But I digress. Or will die gressing. Enough already!

So yes. Make 'em shut off the lights. I'm tired of fueling the "recovery"...

Fake Giant Among Real Pygmies


Author, Paul Theroux has a superior brother... Alexander Theroux, the author of "Darconville's Cat" which Anthony Burgess included within his famous 99 best novels.

At any rate, one of my favorite phrases from this phrase-rich oevre is "fake giant among real pygmies"...which I have borrowed, and now give credit where due. A pregnant phrase, really, with much currency...

Here is Dalkey Press' interview of Alexander Theroux:

AT: ...I've always admired stylists. I put the writers of bumphable, ready-to-wear prose, calculated to sell, guaranteed not to shock, in the same category as artists who can't draw. There is a lack of bravery and a lot of fraud in them. I have tried never to write a book that didn't attempt something new in the way of narrative technique. Writing is an assault on cliche. I find little to admire in writers who make no attempt at originality. (I remember, among other things, effortfully working to make the perambulations in London of Roland McGuffey recapitulate the lines of the Union Jack.) It's death commercially, of course, but I knew from the beginning that I was too opinionated, literate, and unconventional to enjoy a widespread reputation. It doesn't bother me in the least. I've always been too busy to make money. I'm among the freest people I know.

SM: You mean that?

AT: In the sense of not needing fame, yes. A psychiatrist once told me, "You're always trying to get out of the world." So? We all have to manage that one day. Maybe I'm only practicing my technique.

SM: Something Darconville shares.

AT: And Marina, in "An Adultery." There is a method, a deliberateness in a way of writing that has its parallel in the way of living. I'm talking about being loyal to your own vision, not living by borrowed apocalypse or polluting your dreams, in life or art, just for success. It's interesting, fashion is the enemy. True style means more than anything a refusal to compromise.

SM: You mean to be true to yourself?

AT: Basically. Write the books you should, be the person you are. I wanted to write a "roman d'analyse," for example, with "An Adultery." A new genre. Plot didn't interest me in the least. Character is plot, anyway. Start delineating a figure--merely describe a person--and he or she will begin to act, do things, go in a particular direction. I set the novel up as a syllogism and purposely wrote balancing rhythmic and arhythmic sentences. I think its rewards come only if you're willing to think, to come to terms with what I set out to question, sort through, analyze. (pause) Nothing there for the Leon Uris crowd--beach readers, military minds, people who flip pages to pass time. I wanted the book to be what it was, no self-promotion, no hook for a publishing scheme. There's a mystical passivity in refusing the entrepreneurial.

SNAILworld: History of the Slow of Head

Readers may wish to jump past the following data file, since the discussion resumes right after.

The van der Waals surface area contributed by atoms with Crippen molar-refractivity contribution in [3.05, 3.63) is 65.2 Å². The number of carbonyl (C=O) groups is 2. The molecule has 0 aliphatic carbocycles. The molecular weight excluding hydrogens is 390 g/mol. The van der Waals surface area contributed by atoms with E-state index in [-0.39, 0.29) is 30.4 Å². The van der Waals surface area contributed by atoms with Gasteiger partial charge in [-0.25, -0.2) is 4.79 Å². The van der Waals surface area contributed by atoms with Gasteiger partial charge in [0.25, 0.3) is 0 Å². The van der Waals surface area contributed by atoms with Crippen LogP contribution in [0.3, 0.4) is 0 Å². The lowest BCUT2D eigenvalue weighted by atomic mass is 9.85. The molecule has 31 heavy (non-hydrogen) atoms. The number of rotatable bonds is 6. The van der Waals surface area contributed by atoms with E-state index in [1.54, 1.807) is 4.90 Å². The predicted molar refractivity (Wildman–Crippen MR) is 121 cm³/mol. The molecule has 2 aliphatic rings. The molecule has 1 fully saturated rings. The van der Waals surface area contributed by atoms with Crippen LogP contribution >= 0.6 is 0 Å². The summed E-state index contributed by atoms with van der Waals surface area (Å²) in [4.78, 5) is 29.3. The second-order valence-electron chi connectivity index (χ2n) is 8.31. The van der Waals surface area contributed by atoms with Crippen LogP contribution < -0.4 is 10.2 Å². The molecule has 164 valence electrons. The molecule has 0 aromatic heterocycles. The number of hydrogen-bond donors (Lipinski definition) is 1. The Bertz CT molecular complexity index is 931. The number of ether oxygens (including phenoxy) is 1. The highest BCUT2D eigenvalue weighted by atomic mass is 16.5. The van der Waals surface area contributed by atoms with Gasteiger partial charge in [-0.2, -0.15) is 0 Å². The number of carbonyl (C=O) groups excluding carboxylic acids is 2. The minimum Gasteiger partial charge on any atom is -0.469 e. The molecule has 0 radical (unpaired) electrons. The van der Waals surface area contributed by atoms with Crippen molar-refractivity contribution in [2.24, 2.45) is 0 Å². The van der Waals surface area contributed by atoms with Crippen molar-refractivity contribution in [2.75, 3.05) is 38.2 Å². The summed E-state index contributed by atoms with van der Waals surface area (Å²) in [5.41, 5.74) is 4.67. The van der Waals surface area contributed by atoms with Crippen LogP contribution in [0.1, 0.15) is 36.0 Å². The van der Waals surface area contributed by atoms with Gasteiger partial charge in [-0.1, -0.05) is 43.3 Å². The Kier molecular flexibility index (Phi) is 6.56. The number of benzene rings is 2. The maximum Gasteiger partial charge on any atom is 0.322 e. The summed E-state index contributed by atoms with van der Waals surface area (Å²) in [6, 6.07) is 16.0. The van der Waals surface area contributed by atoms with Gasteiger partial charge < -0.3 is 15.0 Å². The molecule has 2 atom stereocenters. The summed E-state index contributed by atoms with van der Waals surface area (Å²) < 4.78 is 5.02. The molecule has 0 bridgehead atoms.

from the Snail Media series:


In 1995, I wrote a column about the brain-drain from the Snail World to the Web World. People with brains were gravitating to the internet, leaving the slower of head to fill the jobs and places in the Old World of corporate radio, TV, newspapers and such. And as such...the quality of content was systematically diminishing.

Well, not much has changed, trendwise. If one wants to find out what is really going on in the depend on the corporate media is foolhardy, and maybe even dangerous. It is THAT bad. Look at it! Listen to it! That is...if you can stomach all the SUV and pharmaceutical ads...not to mention infantile content and their constant sins of omission.

In 2003, the Internet has become infected with commercialism, and blogs are among the cutting edge of consumption...and production. If you're not being paid to lie...why do it? Indeed, why do it anyway? Surely there is a ring of Hell for those who lie because they are paid to do so. And hanging out in the fire with Rush Limbaugh, Dennis Miller, Michael Savage, Bill O'Reilly, Ann Coulter and the like, would not be something I would care to do. The yowling itself would be reason enough to go elsewhere. The licking flames might be a form of mercy.

I'm not the only blogger who thinks Big Media is becoming irrelevant. Here is another take on the matter:


Robbing Peter to Pay Paul
How Paul Wolfowitz is Reaping the Rewards of War

by Anonymoses



Will David Beckham convert to American football?

Will Martha Stewart change her name to Kay Martin?
No, even though she may find herself Goodwill hunting, she will never be k-martin'.

What is the N.E.E.K.C. Foundation?
I think you mean the Annie E. Casey Foundation.

Who is Robert Woodjohnson?
I'll give you a wood johnson! It's three names, not two.

Is it true you are writing a book on Clinton called "LBJ"? If so, why?
The book is called "el B.J."...although I may simply call it "Johnson"...since that was the focus of the media during his glorious reign.
The Project Gutenberg Etext of
Thomas Hart Benton's Remarks to the United States Senate
Project Gutenberg is the brainchild of Michael Hart, who in 1971 decided that it would be a really good idea if lots of famous and important texts were freely available to everyone in the world. Since then, he has been joined by hundreds of volunteers who share his vision.